Ayende @ Rahien

It's a girl

Wrong answer #1: Your own ThreadLocal

Originally posted at 12/15/2010

Well, one way we can use to solve the problem is by introducing a finalizer, like so:

public class CloseableThreadLocal
{
    [ThreadStatic] private static Dictionary<object, object> slots;

    public static Dictionary<object, object> Slots
    {
        get { return slots ?? (slots = new Dictionary<object, object>()); }
    }

    public /*protected internal*/ virtual Object InitialValue()
    {
        return null;
    }

    public virtual Object Get()
    {
        object val;

        if (Slots.TryGetValue(this, out val))
        {
            return val;
        }
        val = InitialValue();
        Set(val);
        return val;
    }

    public virtual void Set(object val)
    {
        Slots[this] = val;
    }

    public virtual void Close()
    {
        GC.SuppressFinalize(this);
        if (slots != null)// intentionally using the field here, to avoid creating the instance
            slots.Remove(this);
    }

   ~CloseableThreadLocal()
   {
         Close();
   }
}

But this will not actually work, executing this code shows that we still have a memory leak:

internal class Program
{
    private static void Main(string[] args)
    {
        UseThreadLocal();
        GC.Collect(int.MaxValue);
        GC.WaitForPendingFinalizers();
        Console.WriteLine(CloseableThreadLocal.slots.Count);
    }

    private static void UseThreadLocal()
    {
        var tl = new CloseableThreadLocal();
        tl.Set("hello there");
        Console.WriteLine(tl.Get());
    }
}

Why? And how can we fix this?

Comments

commenter
12/18/2010 10:22 AM by
commenter

The finalizer runs on a different thread, so works on a whole other threadstatic 'slots' than the one you want to clean up. As for a solution, I havent thought of one yet :)

commenter
12/18/2010 10:28 AM by
commenter

Maybe slots dictionaries could be registered in a lookup table by thread ID, for retrievability in the finalizer.

Koen
12/18/2010 11:52 AM by
Koen

I'd think the finalizer would never be executed in the case that slots holds a reference to the current object.

Daniel Grunwald
12/18/2010 12:00 PM by
Daniel Grunwald

In this wrong answer, the finalizer doesn't run at all; because the object is still referenced by the dictionary.

To fix this issue, don't use the CloseableThreadLocal as key; but create a separate key object within the CloseableThreadLocal. This prevents the CloseableThreadLocal from being reachable via the dictionary keys.

However it might still be reachable from a value in the dictionary - see my "class Leak" and comments about ConditionalWeakTable on the previous blog post.

Once you get the finalizer running, you still have to ensure that you remove the entry from all dictionaries (the ThreadLocal might have been used on multiple threads). As it is, the code removes the entry only from the finalizer thread's dictionary. A static List of all dictionaries might help; but then you'll have to think of something to remove the dictionaries from that list when the corresponding thread exits.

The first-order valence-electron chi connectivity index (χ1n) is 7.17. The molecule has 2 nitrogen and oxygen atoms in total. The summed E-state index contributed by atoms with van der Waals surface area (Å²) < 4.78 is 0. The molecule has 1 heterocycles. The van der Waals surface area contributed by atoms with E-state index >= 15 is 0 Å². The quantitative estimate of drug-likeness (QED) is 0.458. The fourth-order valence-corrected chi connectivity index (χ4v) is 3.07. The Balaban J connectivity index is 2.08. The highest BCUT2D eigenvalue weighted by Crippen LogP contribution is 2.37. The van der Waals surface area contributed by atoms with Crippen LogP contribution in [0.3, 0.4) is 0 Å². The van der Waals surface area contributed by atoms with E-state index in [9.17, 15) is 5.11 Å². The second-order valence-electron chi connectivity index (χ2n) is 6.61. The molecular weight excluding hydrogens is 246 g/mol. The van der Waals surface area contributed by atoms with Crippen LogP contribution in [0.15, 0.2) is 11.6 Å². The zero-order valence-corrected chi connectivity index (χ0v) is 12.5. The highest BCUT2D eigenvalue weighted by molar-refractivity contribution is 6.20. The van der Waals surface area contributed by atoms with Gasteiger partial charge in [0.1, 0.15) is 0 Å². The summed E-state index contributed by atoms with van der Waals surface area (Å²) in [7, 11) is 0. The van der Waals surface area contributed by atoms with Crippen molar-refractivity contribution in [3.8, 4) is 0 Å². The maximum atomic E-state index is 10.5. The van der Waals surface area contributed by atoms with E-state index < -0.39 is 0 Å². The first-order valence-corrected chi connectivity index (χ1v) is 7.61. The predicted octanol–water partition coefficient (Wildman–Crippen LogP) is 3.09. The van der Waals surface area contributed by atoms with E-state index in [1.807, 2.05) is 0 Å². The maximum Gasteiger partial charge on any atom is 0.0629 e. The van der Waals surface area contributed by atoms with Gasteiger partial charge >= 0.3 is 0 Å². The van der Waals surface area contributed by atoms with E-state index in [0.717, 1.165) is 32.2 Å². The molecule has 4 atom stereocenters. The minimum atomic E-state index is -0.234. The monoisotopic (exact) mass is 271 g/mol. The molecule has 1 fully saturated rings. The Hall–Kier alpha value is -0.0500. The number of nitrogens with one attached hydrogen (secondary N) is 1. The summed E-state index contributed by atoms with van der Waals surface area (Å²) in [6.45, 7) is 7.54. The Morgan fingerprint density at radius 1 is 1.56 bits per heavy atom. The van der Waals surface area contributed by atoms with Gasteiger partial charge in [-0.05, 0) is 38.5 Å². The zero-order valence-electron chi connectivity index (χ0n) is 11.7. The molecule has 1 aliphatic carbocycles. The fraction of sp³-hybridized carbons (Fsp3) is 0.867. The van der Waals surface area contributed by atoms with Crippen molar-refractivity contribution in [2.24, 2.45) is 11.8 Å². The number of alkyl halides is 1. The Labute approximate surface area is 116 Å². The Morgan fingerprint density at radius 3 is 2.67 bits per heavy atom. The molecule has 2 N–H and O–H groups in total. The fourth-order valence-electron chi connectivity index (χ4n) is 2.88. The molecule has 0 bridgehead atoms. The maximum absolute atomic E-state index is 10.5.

Koen
12/18/2010 12:02 PM by
Koen

I guess a WeakReference might also do the job? (not sure)

Daniel Grunwald
12/18/2010 12:06 PM by
Daniel Grunwald

Yes, using a WeakReference as key will do the same job (and initially I was also thinking of using one); but would be pretty strange as the dictionary will use reference equality of the WeakReference, and never look at what the weak reference is pointing to.

So whether your key is a weak reference or a simple "readonly object key = new object();" doesn't matter.

hazzik
12/18/2010 12:28 PM by
hazzik
public class CloseableThreadLocal

{

    [ThreadStatic] private static Dictionary

<object,> slots;

    private readonly object key = new object();

    private readonly Dictionary

<object,> local = Slots;

    public static Dictionary

<object,> Slots

    {

        get { return slots ?? (slots = new Dictionary

<object,> ()); }

    }


    public /*protected internal*/ virtual Object InitialValue()

    {

        return null;

    }


    public virtual Object Get()

    {

        object val;

        if (local.TryGetValue(key, out val))

            return val;

        val = InitialValue();

        Set(val);

        return val;

    }


    public virtual void Set(object val)

    {

        local[key] = val;

    }


    public virtual void Close()

    {

        GC.SuppressFinalize(this);

        if (local != null) // intentionally using the field here, to avoid creating the instance

            local.Remove(key);

    }


    ~CloseableThreadLocal()

    {

        Console.WriteLine("close");

        Close();

    }

 }
configurator
12/18/2010 02:56 PM by
configurator

Why not instead of having a ThreadLocal dictionary with this as key, have an instance dictionary with the thread as key?

Alternatively, why not use a WeakReference as the key in the dictionary?

Rafal
12/18/2010 08:04 PM by
Rafal

Some idea for the fix: don't store a reference to ClosableThreadLocal class in the slots dictionary. Instead, in the constructor of ClosableThreadLocal, generate a key (GUID for example) and use that key for storing the value in slots Dictionary. In the finalizer of ClosableThreadLocal remove the key from slots.

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